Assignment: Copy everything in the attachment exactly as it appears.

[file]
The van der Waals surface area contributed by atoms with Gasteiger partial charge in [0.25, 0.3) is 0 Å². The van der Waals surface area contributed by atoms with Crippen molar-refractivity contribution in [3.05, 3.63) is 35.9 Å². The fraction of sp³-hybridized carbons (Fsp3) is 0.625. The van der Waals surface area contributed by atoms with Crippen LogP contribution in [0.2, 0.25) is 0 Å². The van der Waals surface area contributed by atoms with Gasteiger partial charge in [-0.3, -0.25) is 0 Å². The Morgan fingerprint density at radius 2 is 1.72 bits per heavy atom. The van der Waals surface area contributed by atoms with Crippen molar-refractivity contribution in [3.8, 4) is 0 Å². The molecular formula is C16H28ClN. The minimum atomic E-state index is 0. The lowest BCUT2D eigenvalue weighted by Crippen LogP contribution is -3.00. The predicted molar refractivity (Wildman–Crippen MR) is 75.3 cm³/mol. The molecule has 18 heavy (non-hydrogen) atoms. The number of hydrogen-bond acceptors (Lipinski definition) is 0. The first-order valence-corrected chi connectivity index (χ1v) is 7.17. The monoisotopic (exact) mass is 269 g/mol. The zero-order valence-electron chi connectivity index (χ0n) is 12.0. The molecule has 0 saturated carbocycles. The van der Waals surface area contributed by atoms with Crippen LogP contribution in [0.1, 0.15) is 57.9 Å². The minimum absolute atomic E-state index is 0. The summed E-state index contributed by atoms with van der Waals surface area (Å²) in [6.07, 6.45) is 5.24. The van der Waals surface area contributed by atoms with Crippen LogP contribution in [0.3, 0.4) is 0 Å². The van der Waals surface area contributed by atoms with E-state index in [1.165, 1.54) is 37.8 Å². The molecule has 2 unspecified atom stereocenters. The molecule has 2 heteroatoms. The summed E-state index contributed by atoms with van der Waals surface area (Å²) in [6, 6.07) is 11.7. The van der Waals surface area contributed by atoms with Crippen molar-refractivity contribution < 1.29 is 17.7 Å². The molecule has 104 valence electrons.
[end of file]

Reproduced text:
The van der Waals surface area contributed by atoms with Gasteiger partial charge in [0.25, 0.3) is 0 Å². The van der Waals surface area contributed by atoms with Crippen molar-refractivity contribution in [3.05, 3.63) is 35.9 Å². The fraction of sp³-hybridized carbons (Fsp3) is 0.625. The van der Waals surface area contributed by atoms with Crippen LogP contribution in [0.2, 0.25) is 0 Å². The van der Waals surface area contributed by atoms with Gasteiger partial charge in [-0.3, -0.25) is 0 Å². The Morgan fingerprint density at radius 2 is 1.72 bits per heavy atom. The van der Waals surface area contributed by atoms with Crippen molar-refractivity contribution in [3.8, 4) is 0 Å². The molecular formula is C16H28ClN. The minimum atomic E-state index is 0. The lowest BCUT2D eigenvalue weighted by Crippen LogP contribution is -3.00. The predicted molar refractivity (Wildman–Crippen MR) is 75.3 cm³/mol. The molecule has 18 heavy (non-hydrogen) atoms. The number of hydrogen-bond acceptors (Lipinski definition) is 0. The first-order valence-corrected chi connectivity index (χ1v) is 7.17. The monoisotopic (exact) mass is 269 g/mol. The zero-order valence-electron chi connectivity index (χ0n) is 12.0. The molecule has 0 saturated carbocycles. The van der Waals surface area contributed by atoms with Crippen LogP contribution in [0.1, 0.15) is 57.9 Å². The minimum absolute atomic E-state index is 0. The summed E-state index contributed by atoms with van der Waals surface area (Å²) in [6.07, 6.45) is 5.24. The van der Waals surface area contributed by atoms with Crippen LogP contribution in [0.3, 0.4) is 0 Å². The van der Waals surface area contributed by atoms with E-state index in [1.165, 1.54) is 37.8 Å². The molecule has 2 unspecified atom stereocenters. The molecule has 2 heteroatoms. The summed E-state index contributed by atoms with van der Waals surface area (Å²) in [6, 6.07) is 11.7. The van der Waals surface area contributed by atoms with Crippen molar-refractivity contribution < 1.29 is 17.7 Å². The molecule has 104 valence electrons.